The city of Winnipeg, the capital of Manitoba and the largest city on the Canadian prairies in the mid-twentieth century also saw limitations placed on Japanese Canadians. By the time Izumi arrived in 1944 to attend the University of Manitoba, restriction of movement, residence, and employment was problematic. In spite of such constraints, Japanese Canadians were permitted to attend university and live in the city. There was dependence on individual Euro-Canadian acts of generosity. Initially, friend of Kiyoshi and engineering student James Sugiyama had difficulty finding accommodations until he attained “room and board with the help of a recommendation from a professor.” Sugiyama quickly: proved himself to be an intelligent and conscientious youth, so the family [that provided room and board] welcomed eight more Japanese [Canadian] students into their home. The father of the house was a painter and during the summer vacation he gave students painting jobs which greatly eased their financial situations.2 Izumi returned to Regina during his summer holidays to work at the Japanese Canadian owned Imperial Service Station and Tire Repair Shop (managed by future father-in-law, Charles Nomura) and because of his future wife Amy Nomura.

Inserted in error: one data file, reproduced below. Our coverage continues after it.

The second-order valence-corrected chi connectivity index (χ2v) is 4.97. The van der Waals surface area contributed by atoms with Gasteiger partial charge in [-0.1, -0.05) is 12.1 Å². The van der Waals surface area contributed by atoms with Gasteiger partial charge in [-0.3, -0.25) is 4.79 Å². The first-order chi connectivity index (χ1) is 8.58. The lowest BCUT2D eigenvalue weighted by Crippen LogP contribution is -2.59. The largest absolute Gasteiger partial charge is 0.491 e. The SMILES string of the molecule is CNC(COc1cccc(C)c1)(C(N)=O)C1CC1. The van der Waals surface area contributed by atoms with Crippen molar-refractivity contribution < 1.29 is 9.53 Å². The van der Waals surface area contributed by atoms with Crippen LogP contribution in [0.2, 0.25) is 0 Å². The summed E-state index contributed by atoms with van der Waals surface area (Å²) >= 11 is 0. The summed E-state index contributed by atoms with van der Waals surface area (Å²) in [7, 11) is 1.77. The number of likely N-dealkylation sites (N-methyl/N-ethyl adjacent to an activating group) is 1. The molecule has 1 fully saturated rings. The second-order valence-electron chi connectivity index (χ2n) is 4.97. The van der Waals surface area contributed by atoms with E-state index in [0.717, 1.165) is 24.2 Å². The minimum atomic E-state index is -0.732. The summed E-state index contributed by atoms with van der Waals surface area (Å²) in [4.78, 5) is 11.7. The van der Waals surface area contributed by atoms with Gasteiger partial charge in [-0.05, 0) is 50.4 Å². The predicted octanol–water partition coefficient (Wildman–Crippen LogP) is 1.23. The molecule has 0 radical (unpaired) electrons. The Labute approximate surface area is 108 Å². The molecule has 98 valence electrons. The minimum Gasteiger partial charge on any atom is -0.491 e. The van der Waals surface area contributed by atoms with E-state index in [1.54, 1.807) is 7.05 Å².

After graduating from the University of Manitoba School of Architecture in 1948, Kiyoshi became a graduate student of urban planning at the Massachusetts Institute of Technology and at the Graduate School of Design (GSD) at Harvard from 1950–1954. If there was a profession that Nisei could do relatively well in spite of racism during and in the decades after the Second World War, it was architecture. According to one American Nisei architect:

…architecture’s been very, very reasonable, nice to [N]iseis,… Because I’m Japanese [American], I think [customers came] to me sometimes, you know. It’s not because [Japanese Americans had a monopoly on] creativeness, but, there’s some association there. And I [did not] try to discourage that thought, [and] those [Nisei] that went into architecture did very well… Yama [Minoru Yamasaki, designer of the original Twin Towers was] a good one, Gyo Obata another one, Ryo Tamoto,…3

The Architect

Official graduation photo of Kiyoshi Izumi, 1948. From University of Manitoba student yearbook, Brown & Gold. (UPC_SPub_044_000_1948_104_0001)